The Russian regime is also vulnerable to pressures from within and without, for unlike China, Russia still maintains the trappings of democracy. It would not be easy for a Russian leader simply to abandon all pretense and assume the role of tsar. Elections must still be held, even if they are unfair or are merely referendums on the selection of the leadership. This provides an opportunity for dissidents within and liberals on the outside to preserve the possibility of a return to democratic governance in Russia. It certainly would be a strategic error to allow Putin and any possible successor to strengthen their grip on power without outside pressures for reform, for the consolidation of autocracy at home will free the Russian leadership to pursue greater nationalist ambitions abroad. In these and other autocracies, including Iran, promoting democracy and human rights exacerbates internal political contradictions and can have the effect of blunting external ambitions as leaders tend to more dangerous threats from within.

Kagan here displays a shocking ignorance of the difference between current tensions and those of the US-Soviet struggle. American support for Soviet-era dissidents might have enhanced their position but it has the opposite effect in modern Russia, where the population has had quite enough of foreign attempts to meddle in their political system. The new authoritarianism, at least in Russia, is about national greatness and national sovereignty against the last fifteen years of humiliations at the hands of the Americans–and, increasingly, the Europeans.

Put differently, if Kagan is right that we’re entering a world of classic realpolitik struggles for power, why does he recommend we pursue policies designed to polarize many of the players into two opposing blocks? As he rightly points out, the great powers share a variety of common interests: in fighting non-state threats, in securing a stable international economic order, and so forth. Many of the factors that divide Russia and China, for example, may be swamped by a threat created by Kagan’s neo-neo-conservativism.

(3) The kinds of tensions I allude to above are nicely represented by Kagan’s other fighting-the-last-war example:

The main questions, then, are really a matter of tactics and timing. But no matter whether one prefers faster or slower, harder or softer, there will always be the risk that pressure of any kind will produce a victory for radical Islamists. Is that a risk worth taking? A similar question arose constantly during the Cold War, when American liberals called on the United States to stop supporting Third World dictators and American conservatives and neoconservatives warned that the dictators would be replaced by pro-Soviet communists. Sometimes this proved true. But other times such efforts produced moderate democratic governments that were pro-American. The lesson of the Reagan years, when pro-American and reasonably democratic governments replaced right-wing dictatorships in El Salvador, Guatemala, the Philippines, and South Korea, to name just a few, was that the risk was, on balance, worth taking.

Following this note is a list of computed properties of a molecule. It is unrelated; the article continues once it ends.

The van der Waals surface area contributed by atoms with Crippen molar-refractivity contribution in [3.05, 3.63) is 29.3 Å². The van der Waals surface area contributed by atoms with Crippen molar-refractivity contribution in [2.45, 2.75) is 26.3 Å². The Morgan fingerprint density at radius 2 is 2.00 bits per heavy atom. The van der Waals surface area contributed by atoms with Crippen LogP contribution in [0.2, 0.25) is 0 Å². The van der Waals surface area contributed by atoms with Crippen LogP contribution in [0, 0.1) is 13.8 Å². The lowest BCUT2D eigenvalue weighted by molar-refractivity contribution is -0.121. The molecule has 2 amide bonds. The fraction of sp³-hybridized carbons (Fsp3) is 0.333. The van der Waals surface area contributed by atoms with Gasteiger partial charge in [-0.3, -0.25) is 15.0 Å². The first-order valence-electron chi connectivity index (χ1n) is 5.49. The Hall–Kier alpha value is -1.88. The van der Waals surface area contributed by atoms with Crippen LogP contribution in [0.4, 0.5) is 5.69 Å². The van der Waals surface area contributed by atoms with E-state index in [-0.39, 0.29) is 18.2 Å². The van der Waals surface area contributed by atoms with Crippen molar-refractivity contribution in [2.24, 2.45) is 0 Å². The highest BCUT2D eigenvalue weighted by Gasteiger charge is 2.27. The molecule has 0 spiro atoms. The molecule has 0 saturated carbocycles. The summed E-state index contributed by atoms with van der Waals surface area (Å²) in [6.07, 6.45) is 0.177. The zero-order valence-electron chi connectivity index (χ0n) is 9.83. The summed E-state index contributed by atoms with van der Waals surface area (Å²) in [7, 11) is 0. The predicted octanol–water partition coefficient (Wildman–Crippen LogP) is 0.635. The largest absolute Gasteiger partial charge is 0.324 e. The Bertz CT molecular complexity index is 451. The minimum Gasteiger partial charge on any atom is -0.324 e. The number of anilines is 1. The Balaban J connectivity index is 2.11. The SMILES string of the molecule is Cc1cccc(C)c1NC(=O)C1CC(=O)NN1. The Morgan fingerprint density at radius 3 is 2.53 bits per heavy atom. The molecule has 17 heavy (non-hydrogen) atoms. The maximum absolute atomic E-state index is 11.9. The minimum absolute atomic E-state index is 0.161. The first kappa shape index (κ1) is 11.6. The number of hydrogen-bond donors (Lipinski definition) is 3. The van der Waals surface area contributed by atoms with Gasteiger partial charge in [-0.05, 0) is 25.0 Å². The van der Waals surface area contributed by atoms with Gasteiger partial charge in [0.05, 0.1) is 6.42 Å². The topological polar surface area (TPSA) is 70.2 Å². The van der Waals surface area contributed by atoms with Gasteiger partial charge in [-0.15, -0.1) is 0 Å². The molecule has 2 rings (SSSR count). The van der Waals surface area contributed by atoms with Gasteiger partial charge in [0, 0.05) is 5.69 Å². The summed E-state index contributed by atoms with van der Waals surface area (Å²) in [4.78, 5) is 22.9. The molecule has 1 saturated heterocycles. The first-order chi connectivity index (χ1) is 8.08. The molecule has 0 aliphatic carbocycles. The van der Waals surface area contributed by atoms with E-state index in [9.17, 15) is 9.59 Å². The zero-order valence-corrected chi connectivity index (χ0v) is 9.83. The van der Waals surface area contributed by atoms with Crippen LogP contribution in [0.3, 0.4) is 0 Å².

It may be worth taking again in the Middle East, and not only as a strategy of democracy promotion but as part of a larger effort to address the issue of Islamic radicalism by accelerating and intensifying its confrontation with the modern, globalized world.

The place of these four clients in the US hegemonic system bears little resemblance to that of Egypt, Pakistan, Saudi Arabia. Moreover, in all four of the transitions facilitated by the Regan administration, the US enjoyed alternative partners to the departed autocrats. While I agree that the costs of current tensions in US policy between democratization and the strategic necessities of the war on terror require sustained assessment (they’ve produced downright schizophrenic policies in Central Asia, for example), Kagan provides no real solution to them nor any clear recognition of how Bush foreign policy made them worse.

(4) Kagan’s discussion of offshore balancing–which I am not much of a fan off–and alternative grand strategies ranges from superficial to misleading. I don’t have time to elaborate this point now, but I think it should be clear to any reader familiar with current debates in IR theory and in American Grand Strategy.

Gotta run. I’ll correct any grammatical and syntactical errors later.